JetSuite Moves Away from Air Taxi to Jet Charter

Posted by William Herp on Tue, Feb 05, 2013

We were right.

That’s the message I took from the recent announcement by a company that competed – at least in theory – with my company, Linear Air.  JetSuite is a private aviation company based at John Wayne Airport in affluent Orange County, California. It launched service about four years ago, flying four-passenger Embraer Phenom 100 jets in what it called, at the time, an air taxi service.

Eight-year-old Linear Air, based at Hanscom Field, in Bedford, Mass., outside Boston, and Westchester County Airport outside NYC, is an air taxi company too. And we have affiliates operating in the Southern California market and elsewhere throughout the country. But we operate a fleet of four-passenger Eclipse Very Light Jets, and Cirrus SR22 Technically Advanced props, not Phenoms. And that’s why Linear Air continues to operate as an air taxi while JetSuite is moving further into something closer to a conventional jet charter company.

In 2008 JetSuite placed a start-up order for 50 Phenoms, with an option to acquire another 50 beyond that. But now, with only 15 Phenoms in service, JetSuite is changing gears and taking on the higher capacity, longer range - and commensurately more expensive – Cessna Citation CJ3. The first of 15 CJ3s ordered recently entered service, and the company now has 3 flying.

air-taxi eclipse cj3 jetsuite

JetSuite CJ3 behind a Linear Air Eclipse 500 at snowy South Bend, Indiana last week

Now, the CJ3 appears to be an excellent airplane. But at 7 seats, and with a range of 2,000 miles (nearly twice the Phenom 100’s range) it is a substantially larger, longer-legged, and more expensive airplane. As a pilot myself, I’d love to fly one. But as the CEO of an air taxi company I’ll stick with our Eclipse jets, thank you very much.

Why? Because the smaller, shorter-ranged Eclipse is much cheaper both to own and operate, yet is every bit as safe, fast and comfortable. That makes it an ideal plane for an air taxi operation like Linear Air’s.

Lower ownership and operating costs are key to our ability to offer air taxi service from the airport nearest your home or office to the airport nearest your actual destination for prices competitive with what business travelers would pay for the same trip via a commercial airline. Because we bypass the congested, hassle-filled, time-wasting hub airports through which the big airlines funnel all their passengers, Linear Air can cut your door-to-door travel time by half (or more) in most cases, increase your efficiency, and improve your life. We can reduce or eliminate the need for rental cars, hotel stays, and extra restaurant meals.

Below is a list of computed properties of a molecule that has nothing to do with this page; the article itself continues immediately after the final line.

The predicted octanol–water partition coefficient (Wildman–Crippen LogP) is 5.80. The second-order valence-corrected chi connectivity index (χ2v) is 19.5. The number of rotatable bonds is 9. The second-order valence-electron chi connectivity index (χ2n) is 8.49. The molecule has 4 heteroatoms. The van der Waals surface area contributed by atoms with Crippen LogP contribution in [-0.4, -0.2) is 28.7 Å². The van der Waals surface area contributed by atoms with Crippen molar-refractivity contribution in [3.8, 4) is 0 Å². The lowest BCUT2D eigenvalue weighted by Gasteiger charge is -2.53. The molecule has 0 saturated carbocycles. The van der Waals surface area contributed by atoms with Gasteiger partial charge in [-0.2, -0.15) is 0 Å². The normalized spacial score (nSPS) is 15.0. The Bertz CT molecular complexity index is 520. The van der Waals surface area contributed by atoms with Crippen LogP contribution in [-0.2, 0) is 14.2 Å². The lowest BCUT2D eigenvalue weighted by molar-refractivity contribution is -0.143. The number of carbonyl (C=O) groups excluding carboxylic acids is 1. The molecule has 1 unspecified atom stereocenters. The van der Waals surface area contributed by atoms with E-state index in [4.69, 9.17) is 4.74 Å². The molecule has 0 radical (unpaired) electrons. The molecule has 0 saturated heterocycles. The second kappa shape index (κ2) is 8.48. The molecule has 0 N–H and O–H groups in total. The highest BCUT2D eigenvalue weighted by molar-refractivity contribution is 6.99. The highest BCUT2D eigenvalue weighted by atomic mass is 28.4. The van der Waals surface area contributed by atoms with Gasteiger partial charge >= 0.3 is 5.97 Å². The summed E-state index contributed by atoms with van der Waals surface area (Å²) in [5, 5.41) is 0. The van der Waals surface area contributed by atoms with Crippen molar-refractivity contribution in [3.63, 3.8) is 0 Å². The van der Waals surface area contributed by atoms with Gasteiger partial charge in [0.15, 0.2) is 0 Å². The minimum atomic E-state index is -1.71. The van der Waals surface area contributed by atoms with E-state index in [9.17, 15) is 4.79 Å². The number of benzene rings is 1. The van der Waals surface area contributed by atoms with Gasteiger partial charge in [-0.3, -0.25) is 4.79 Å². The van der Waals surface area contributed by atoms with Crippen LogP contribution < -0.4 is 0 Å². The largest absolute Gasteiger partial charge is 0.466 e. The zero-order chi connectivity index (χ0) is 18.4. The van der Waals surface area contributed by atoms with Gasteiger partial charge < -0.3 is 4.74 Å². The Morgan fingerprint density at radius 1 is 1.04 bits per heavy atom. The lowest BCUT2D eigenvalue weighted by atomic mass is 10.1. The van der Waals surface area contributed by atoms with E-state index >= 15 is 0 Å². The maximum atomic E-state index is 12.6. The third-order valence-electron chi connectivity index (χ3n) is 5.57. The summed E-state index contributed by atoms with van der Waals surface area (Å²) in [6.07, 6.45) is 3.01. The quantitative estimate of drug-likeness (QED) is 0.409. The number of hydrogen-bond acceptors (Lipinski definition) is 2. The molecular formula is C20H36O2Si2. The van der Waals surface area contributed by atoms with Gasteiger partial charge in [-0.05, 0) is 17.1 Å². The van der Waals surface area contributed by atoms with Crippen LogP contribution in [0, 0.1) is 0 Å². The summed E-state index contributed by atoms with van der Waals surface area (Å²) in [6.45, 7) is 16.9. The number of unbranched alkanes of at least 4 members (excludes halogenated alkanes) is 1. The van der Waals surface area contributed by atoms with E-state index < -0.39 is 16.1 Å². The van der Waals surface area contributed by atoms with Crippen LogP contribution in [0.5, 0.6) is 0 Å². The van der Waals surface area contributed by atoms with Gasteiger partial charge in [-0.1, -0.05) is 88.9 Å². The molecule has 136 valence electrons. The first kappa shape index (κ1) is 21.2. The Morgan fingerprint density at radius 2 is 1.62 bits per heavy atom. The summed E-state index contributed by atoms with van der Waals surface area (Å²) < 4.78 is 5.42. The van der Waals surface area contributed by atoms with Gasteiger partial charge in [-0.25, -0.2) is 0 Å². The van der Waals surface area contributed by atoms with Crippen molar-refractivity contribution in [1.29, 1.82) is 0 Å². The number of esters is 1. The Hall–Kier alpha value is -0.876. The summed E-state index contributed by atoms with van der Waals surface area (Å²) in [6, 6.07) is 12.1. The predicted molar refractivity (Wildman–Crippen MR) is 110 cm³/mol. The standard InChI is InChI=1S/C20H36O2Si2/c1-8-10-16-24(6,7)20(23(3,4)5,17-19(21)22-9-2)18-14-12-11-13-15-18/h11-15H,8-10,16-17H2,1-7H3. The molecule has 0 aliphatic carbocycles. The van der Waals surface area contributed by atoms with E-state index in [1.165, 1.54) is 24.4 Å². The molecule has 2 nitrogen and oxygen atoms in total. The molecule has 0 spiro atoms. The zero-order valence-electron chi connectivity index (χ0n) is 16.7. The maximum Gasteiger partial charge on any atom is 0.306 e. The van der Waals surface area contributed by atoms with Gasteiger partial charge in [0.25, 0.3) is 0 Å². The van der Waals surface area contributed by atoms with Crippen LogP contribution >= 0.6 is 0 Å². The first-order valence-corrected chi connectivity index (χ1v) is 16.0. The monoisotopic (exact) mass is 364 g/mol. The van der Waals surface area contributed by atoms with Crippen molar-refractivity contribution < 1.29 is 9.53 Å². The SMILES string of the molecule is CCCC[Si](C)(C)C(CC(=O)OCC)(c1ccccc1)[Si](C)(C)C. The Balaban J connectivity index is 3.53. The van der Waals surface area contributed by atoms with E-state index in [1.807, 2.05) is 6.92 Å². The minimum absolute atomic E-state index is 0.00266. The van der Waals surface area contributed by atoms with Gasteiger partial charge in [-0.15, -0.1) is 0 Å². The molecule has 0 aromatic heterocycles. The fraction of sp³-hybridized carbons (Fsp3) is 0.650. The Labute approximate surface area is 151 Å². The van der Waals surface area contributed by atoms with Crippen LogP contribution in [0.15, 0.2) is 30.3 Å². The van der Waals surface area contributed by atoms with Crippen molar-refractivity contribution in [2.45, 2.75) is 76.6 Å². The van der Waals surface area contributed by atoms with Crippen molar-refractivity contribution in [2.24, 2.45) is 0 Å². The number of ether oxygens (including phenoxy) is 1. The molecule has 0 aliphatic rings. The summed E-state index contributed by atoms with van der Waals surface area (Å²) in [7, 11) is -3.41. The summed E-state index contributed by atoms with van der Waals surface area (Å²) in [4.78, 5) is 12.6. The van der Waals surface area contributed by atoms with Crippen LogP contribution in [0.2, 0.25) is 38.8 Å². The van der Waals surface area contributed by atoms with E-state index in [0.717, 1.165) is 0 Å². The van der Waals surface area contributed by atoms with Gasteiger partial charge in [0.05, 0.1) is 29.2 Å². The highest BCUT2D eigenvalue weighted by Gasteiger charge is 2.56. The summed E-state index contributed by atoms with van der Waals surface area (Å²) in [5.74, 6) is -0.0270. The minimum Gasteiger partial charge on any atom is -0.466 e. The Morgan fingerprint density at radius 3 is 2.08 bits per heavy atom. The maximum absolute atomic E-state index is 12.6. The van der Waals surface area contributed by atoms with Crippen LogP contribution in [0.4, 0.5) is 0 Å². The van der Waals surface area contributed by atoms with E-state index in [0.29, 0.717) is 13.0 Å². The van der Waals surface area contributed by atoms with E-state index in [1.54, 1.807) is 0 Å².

We can fly you further if you wish, but the sweet spot of our operation is 300 to 500 miles - and especially on routes to, from or between smaller cities that the big airlines don’t serve well, much or at all.  So, if you want to fly to, say, Syracuse, N.Y. or Charleston, W.Va., from NYC for a three hour meeting beginning at 1 pm, we can pick you up at 11 am at Teterboro Airport just across the Hudson in NJ, and get you home for dinner. Alternatively, you could waste hours of your valuable time driving to and from that meeting, or you could go by commercial airline and spend at least one night (maybe two) in a hotel, incur additional food and beverage costs, and add a bushel-full of stress to your life. We think Linear Air beats both of those options, thanks largely to our Eclipse jets and Cirrus SR22s.

As my respected colleagues at JetSuite discovered, the Phenom 100, though an excellent airplane from a technical perspective, is simply too expensive to own and operate if you’re trying to compete effectively in the air taxi market as I’ve just described it. To make money flying the Phenom they need to charge thousands of dollars per passenger, not hundreds. And they need to fly longer routes, where their costs can be spread out over more time and miles, but also where the advantages of private travel over commercial airline travel are less pronounced. Yet the Phenom is not as large or luxurious as the Lear, Cessna Citation, Hawker, Mooney, Falcon and Gulfstream jets more typically associated with private jet charter flying on such longer routes.

Thus, JetSuite’s leaders apparently have made the decision to begin move further into the private jet charter business that caters to America’s wealthy elite, and away from the democratization of private flying represented by air-taxi.

Their decision confirms that our choice to fly the Eclipse and Cirrus was the right one. It allows us to keep our costs down and to charge prices that are within the reach of average business people who have a real need for private air service but who can’t afford – or are put off by – the extravagant prices charged by jet charter operators.

So, while another serious competitor is moving away from the air taxi business, Linear Air remains focused on serving the average business traveler. Our target market is the top quarter of the 90% of domestic air travelers who desire, or who would appreciate the financial and personal benefits of traveling on a private jet, but who can’t or won’t spend more than what they would spend on a trip using commercial airlines. That’s why we think we’ve got the right business model for us, and the right service for you.

See you onboard.

 

 

Tags: air taxi, cirrus sr-22, eclipse 500, jetsuite, cessna citation cj3, phenom 100

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